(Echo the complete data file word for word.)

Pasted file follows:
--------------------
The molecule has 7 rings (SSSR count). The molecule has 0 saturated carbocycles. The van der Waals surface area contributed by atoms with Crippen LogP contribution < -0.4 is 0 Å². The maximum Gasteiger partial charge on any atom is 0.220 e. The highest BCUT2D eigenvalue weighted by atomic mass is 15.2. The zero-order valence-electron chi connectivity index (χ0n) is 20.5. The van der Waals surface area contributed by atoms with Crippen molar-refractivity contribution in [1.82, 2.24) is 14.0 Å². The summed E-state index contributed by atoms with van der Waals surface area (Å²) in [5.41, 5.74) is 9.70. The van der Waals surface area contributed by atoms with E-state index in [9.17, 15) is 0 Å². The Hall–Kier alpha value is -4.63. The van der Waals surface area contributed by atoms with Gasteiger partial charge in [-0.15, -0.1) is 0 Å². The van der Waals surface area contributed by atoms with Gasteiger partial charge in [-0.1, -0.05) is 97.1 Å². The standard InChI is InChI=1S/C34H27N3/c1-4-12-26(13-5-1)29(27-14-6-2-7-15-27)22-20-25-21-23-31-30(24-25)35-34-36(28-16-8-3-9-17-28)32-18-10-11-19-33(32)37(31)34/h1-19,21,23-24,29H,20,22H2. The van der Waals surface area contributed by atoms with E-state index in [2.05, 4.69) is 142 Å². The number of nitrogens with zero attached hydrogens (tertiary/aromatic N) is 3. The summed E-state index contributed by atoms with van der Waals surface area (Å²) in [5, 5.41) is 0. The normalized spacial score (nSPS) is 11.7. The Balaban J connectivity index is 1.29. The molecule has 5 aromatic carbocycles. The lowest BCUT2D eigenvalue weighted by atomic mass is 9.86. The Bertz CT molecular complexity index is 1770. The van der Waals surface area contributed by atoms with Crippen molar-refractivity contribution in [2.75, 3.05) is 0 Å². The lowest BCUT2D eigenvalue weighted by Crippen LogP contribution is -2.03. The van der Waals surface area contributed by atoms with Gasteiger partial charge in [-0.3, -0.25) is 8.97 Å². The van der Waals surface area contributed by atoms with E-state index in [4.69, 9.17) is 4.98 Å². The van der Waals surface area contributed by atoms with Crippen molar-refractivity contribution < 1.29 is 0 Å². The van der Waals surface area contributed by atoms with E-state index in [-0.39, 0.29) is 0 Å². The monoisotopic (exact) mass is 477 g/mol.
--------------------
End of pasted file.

The molecule has 7 rings (SSSR count). The molecule has 0 saturated carbocycles. The van der Waals surface area contributed by atoms with Crippen LogP contribution < -0.4 is 0 Å². The maximum Gasteiger partial charge on any atom is 0.220 e. The highest BCUT2D eigenvalue weighted by atomic mass is 15.2. The zero-order valence-electron chi connectivity index (χ0n) is 20.5. The van der Waals surface area contributed by atoms with Crippen molar-refractivity contribution in [1.82, 2.24) is 14.0 Å². The summed E-state index contributed by atoms with van der Waals surface area (Å²) in [5.41, 5.74) is 9.70. The van der Waals surface area contributed by atoms with E-state index in [9.17, 15) is 0 Å². The Hall–Kier alpha value is -4.63. The van der Waals surface area contributed by atoms with Gasteiger partial charge in [-0.15, -0.1) is 0 Å². The van der Waals surface area contributed by atoms with Gasteiger partial charge in [-0.1, -0.05) is 97.1 Å². The standard InChI is InChI=1S/C34H27N3/c1-4-12-26(13-5-1)29(27-14-6-2-7-15-27)22-20-25-21-23-31-30(24-25)35-34-36(28-16-8-3-9-17-28)32-18-10-11-19-33(32)37(31)34/h1-19,21,23-24,29H,20,22H2. The van der Waals surface area contributed by atoms with E-state index in [2.05, 4.69) is 142 Å². The number of nitrogens with zero attached hydrogens (tertiary/aromatic N) is 3. The summed E-state index contributed by atoms with van der Waals surface area (Å²) in [5, 5.41) is 0. The normalized spacial score (nSPS) is 11.7. The Balaban J connectivity index is 1.29. The molecule has 5 aromatic carbocycles. The lowest BCUT2D eigenvalue weighted by atomic mass is 9.86. The Bertz CT molecular complexity index is 1770. The van der Waals surface area contributed by atoms with Crippen molar-refractivity contribution in [2.75, 3.05) is 0 Å². The lowest BCUT2D eigenvalue weighted by Crippen LogP contribution is -2.03. The van der Waals surface area contributed by atoms with Gasteiger partial charge in [-0.3, -0.25) is 8.97 Å². The van der Waals surface area contributed by atoms with E-state index in [4.69, 9.17) is 4.98 Å². The van der Waals surface area contributed by atoms with Crippen molar-refractivity contribution < 1.29 is 0 Å². The van der Waals surface area contributed by atoms with E-state index in [-0.39, 0.29) is 0 Å². The monoisotopic (exact) mass is 477 g/mol.